Confirmation is a tradition that has been common in many denomations for a long time. Students typically around the time of middle school go through a process of instruction about the core teachings of Christianity and some of the doctrines that make their denomination unique. The confirmation process primarily happens in denominations that practice infant baptism; at the end of their instruction process (maybe 1-3 years), the students make some sort of declaration of their faith and their desire to own their faith.
Confirmation is not something mandated by scriptures. Despite not being written about in the scriptures, the idea of instructing students on important theological issues is certainly a scriptural practice. In fact confirmation is a form of youth ministry that has been happening in many main line denominations even before modern youth ministry was prevalent. Because scriptures don't require confirmation, there are also several different ways that a church might go about doing confirmation.
Five Ways to Do Confirmation
Pastor-Led Model. This is the most traditional model. Confirmation is led by the senior leader of the congregation. The pastor spends classroom time instructing the students on the catechism. The pastor-led model places a high importance on the pastor being the main teacher and often involves extensive instruction times and a lot of memorization.
School Model. The school model is popular in congregations that also have a day school. In this model of confirmation, instruction takes place during a religion class and is done just like any other class as a part of the school day. Students have homework, tests to study for, and parts of the catechism to memorize.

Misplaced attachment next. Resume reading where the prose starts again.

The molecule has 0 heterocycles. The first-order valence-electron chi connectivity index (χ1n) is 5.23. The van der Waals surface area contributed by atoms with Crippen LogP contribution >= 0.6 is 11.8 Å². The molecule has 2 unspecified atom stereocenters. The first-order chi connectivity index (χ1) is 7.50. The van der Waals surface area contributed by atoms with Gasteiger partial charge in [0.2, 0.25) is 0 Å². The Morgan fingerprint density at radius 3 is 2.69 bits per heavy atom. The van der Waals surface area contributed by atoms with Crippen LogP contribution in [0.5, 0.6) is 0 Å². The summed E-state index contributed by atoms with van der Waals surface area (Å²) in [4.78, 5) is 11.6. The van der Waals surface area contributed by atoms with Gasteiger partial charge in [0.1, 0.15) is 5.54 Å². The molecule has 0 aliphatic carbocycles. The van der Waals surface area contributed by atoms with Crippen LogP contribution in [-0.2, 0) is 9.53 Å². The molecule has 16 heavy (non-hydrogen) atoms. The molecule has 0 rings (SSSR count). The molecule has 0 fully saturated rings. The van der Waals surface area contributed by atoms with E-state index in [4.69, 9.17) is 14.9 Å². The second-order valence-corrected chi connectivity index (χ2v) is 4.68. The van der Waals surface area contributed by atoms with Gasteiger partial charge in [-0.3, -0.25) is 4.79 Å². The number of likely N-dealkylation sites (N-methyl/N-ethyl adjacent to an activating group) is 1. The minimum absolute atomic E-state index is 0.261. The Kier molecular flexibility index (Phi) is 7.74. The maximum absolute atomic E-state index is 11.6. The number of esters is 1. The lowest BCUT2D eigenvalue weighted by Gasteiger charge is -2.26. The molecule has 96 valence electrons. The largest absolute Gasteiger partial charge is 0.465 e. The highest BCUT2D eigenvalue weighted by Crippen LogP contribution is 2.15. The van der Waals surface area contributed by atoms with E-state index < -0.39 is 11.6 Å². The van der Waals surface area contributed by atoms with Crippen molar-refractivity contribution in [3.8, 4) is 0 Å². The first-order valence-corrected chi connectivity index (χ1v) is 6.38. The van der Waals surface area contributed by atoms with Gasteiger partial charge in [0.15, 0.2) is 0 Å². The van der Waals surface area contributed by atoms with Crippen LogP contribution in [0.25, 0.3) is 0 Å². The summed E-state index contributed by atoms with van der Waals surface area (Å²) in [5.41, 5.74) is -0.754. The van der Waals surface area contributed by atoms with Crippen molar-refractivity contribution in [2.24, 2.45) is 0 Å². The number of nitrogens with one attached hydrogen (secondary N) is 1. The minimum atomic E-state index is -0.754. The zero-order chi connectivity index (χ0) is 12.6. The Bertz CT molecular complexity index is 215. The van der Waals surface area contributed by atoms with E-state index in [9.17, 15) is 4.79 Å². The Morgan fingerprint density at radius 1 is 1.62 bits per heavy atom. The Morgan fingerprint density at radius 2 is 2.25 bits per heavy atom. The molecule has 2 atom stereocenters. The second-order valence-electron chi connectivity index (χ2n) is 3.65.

Youth Group Program Model. The youth group model is the model of confirmation that makes confirmation look a lot like a typical youth ministry program. It runs a youth ministry program centered around the confirmation process that targets the age of the students with games, videos, and fun activities and pairs that with the key doctrines that need to be taught. The youth group model often will also incorporate discussion paired with the main teachers lesson. In this model the importance of memorization and the transfer of information is often lesser than the previous two models.
Small Group Model. The small group model is a model of confirmation that focuses on instruction of students within a small group of 6 to 10 students. Certainly some confirmation classes may only have this many students, but this model focuses on being led by an adult volunteer or youth leader whose primary job is to build relationships with the students and to have weekly bible studies centered around the lessons required. The small group model tends to be more about the conversations around the topics than a teacher telling students what to they need to know. That being said, there is no problem for small gorups to have a clear lesson plan of what needs to be covered over the course of a year.
Family Based Model*. The family based model is the model of confirmation that focuses on having parents as the primary teachers of confirmation. The church organizes and equips the families by giving them the tools and resources needed so that they can spend time teaching and discussing theology with their families. While the other models focus primarily on the church's role in confirmation, this model focuses on the parental role in confirmation. Coupled with a healthy student ministry, the family based model can be a great tool in equipping families to disciple their children.
*Because of our family based confirmation I am a bit biased in my opinion on confirmation.